Do you want to become obese? A genetic test can say


When obesity becomes an epidemic among Americans, many might overstate or underestimate their odds of accumulating kilograms.

But a new genetic "score" could solve all the problems, according to the researchers.

Using information on more than 2 million gene variants related to body weight, scientists have created what is called a polygenic score that could help quantify the risk of obesity from a body. nobody.

The investigators found that adults with the highest 10% score on average weighed 30 pounds (13.6 kg) more than those with the lowest score (10%). And they were 25 times more likely to be seriously obese.

"We are not saying that it's a fate," said Dr. Amit Khera, a researcher at Broad Institute and Massachusetts General Hospital in Boston. "The weight of any person results from an interaction of genes and the environment."

But severe obesity, in particular, seems to have a strong genetic influence. This is not really a surprise. But Khera said that a better understanding of the importance of genes could help alleviate some of the stigma surrounding severe obesity.


Does this mean that doctors will start presenting parents with their baby's obesity risk score?

Probably not soon. Ruth Loos, a researcher who did not participate in the study, was skeptical about the value of the genetic score.

Weight and obesity account for about 50% of genetic choices and 50% of lifestyle and the environment, according to Loos, director of the Obesity Genetics and Metabolic Related Disorders Program at Mount Sinai, New York.

The score used in this study, she said, does not account for all this heritability. Even if it were, it would only be part of a complex story.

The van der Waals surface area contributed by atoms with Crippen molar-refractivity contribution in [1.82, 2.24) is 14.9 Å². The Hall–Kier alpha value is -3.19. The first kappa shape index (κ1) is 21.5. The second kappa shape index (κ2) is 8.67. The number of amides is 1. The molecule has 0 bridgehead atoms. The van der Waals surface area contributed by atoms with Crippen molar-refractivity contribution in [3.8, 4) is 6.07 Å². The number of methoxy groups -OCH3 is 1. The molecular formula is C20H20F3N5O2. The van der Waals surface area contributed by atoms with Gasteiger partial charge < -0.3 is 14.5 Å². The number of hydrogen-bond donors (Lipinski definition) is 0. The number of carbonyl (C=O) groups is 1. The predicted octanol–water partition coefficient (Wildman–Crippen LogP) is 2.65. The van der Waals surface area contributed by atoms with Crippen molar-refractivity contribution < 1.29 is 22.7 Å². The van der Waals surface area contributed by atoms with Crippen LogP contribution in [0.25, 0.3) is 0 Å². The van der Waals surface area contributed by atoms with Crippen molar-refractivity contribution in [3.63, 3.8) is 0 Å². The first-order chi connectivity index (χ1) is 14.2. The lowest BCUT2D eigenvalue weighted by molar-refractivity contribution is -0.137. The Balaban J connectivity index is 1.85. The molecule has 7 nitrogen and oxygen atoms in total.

"We can not use a single genetic score to accurately predict obesity," Loos said. "We would end up misinforming a lot of people."

Algorithms developed

The method of notation described on April 18 in the newspaper Cell, was developed from data on 2.1 million genetic variants related to body weight. The Khera team used newly developed computer algorithms to distil this genetic information into the scoring system.

Then they applied it to people involved in four long-term health studies in the United Kingdom and the United States – three young and middle-aged adults and one child.

Overall, the researchers found that the higher a person's genetic scores, the more they generally weighed. And the risk of severe obesity was particularly high among those who ranked among the top 10%.

Among young American adults in this bracket, for example, nearly 16% have become severely obese over the next 27 years. This compared to just over 1% of young adults whose genetic risk scores were in the bottom 10%.

Khera noted that the effects of a high risk score began to appear as early as the age of 3 years.

Some traps

However, many people with even the highest genetic risk scores did not become obese. In a large study of middle-aged British adults, more than half were not obese, although few had a normal weight.

Loos said the predictive value of the score did not seem "even better than the family history".

Khera acknowledged that using a score to predict future weight was a trap: some people could become "defeatists" and not see the value of exercising and eating healthy.

"We would like to use this information to improve the health of the population," said Khera. "So we ask many questions: when will we tell people, how would we tell them, how could we track the effects of this information on their health outcomes?"

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Loos feared that a genetic risk score "unnecessarily scares off" some people and could also cause those with a low score to erroneously believe that they can eat what they want and avoid the "bad news" they have. exercise.

She said that the "real value" of studying the genetics of obesity is to better understand the underlying biology. Why are some people likely to gain weight while others are not?

Khera agreed and added that it would be important to understand why people with a very high genetic score manage to avoid excessive weight gain.

Khera and his colleague, Dr. Sekar Kathiresan, are on the list of co-inventors of a patent application for the genetic risk predictor.

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